You two. So different and so the same. Nature and nurture at play. One serious and dramatic and soft, the other quirky and dramatic and wise.
Both of you in love with drawing and made-up-dancing and princesses and mermaids. One obsessed with flowers and seeds and reading, the other obsessed with order and tidiness and My Little Pony. And somehow it works – the closeness in age, the closeness in living space, the inevitable mutual obsessions of room-sharing-sisters.
And you fight. Oh yes you fight. Not daily, but almost. One provocateur who knows just the right name to call a big sister. Nooper-pants works well. And one victim, offended by name-calling, but not averse to a seven-year-old version of a Chinese burn.
But mostly, you play. Wild, imagination-filled games, with names plucked from your minds or from stories or cartoons. Merlaya and Merina and Shalaya. Or more recently, Daphne and Velma, and Fred for the small brother, who gets to play most of the time, but not when he’s lying on the My Little Ponies or standing on Barbies.
“Mum it’s lucky you had a boy as well as girls. Most people would want that so that they can play princes and princesses,” I was told today. He comes in handy that little brother.
You squabble. Sniping and nipping at the table, in the car. “She spilled her milk on my book on purpose” or “She won’t move her elbow off my car-seat” kind of squabbles. And when it escalates, and leads to tears for one and a reprimand for the other, there’s an intervention, and intercession; “Mum, she didn’t mean it, she’s sorry. Can I go play with her again?”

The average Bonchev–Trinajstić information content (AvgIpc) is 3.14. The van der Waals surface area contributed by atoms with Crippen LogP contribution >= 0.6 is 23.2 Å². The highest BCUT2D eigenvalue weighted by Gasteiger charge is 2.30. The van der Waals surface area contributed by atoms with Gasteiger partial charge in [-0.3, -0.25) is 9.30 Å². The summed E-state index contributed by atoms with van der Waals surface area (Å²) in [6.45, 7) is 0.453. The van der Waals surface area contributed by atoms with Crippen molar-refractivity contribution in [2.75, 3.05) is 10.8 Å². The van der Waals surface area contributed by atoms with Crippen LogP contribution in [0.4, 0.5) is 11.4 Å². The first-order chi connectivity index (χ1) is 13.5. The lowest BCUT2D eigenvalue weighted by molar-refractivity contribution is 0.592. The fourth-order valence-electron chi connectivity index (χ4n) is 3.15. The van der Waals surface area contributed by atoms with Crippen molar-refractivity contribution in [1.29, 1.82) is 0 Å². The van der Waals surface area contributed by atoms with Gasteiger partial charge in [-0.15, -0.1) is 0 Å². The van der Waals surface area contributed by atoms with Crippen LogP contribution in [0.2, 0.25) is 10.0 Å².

And you conspire together to hoodwink me. The first time I heard “Shh! She’s coming!” I wondered who “she” was. Then I heard “You go distract her” and was accosted by a dancing pre-schooler, determined to block my way with waving arms and flippy legs. And then there was the time I asked you what secret you were both keeping. “Don’t tell her, don’t tell her!” was the less than reassuring response. After some coaxing, you, little-girl said “Ah we’re only joking, there is no secret” and your big sister, looking impressed, said “Good save, well done”. You do know I can hear you, right?
And you play and you squabble, and sometimes I wonder if you have too much time together but when you’re apart, I’m proved wrong. The absence of spilled milk and elbows on car-seats leaves a void. Sad eyes, a down-turned mouth, silence, then quietly, “I miss my sister”. Reunited, you hug, and I feel my throat tighten. You girls.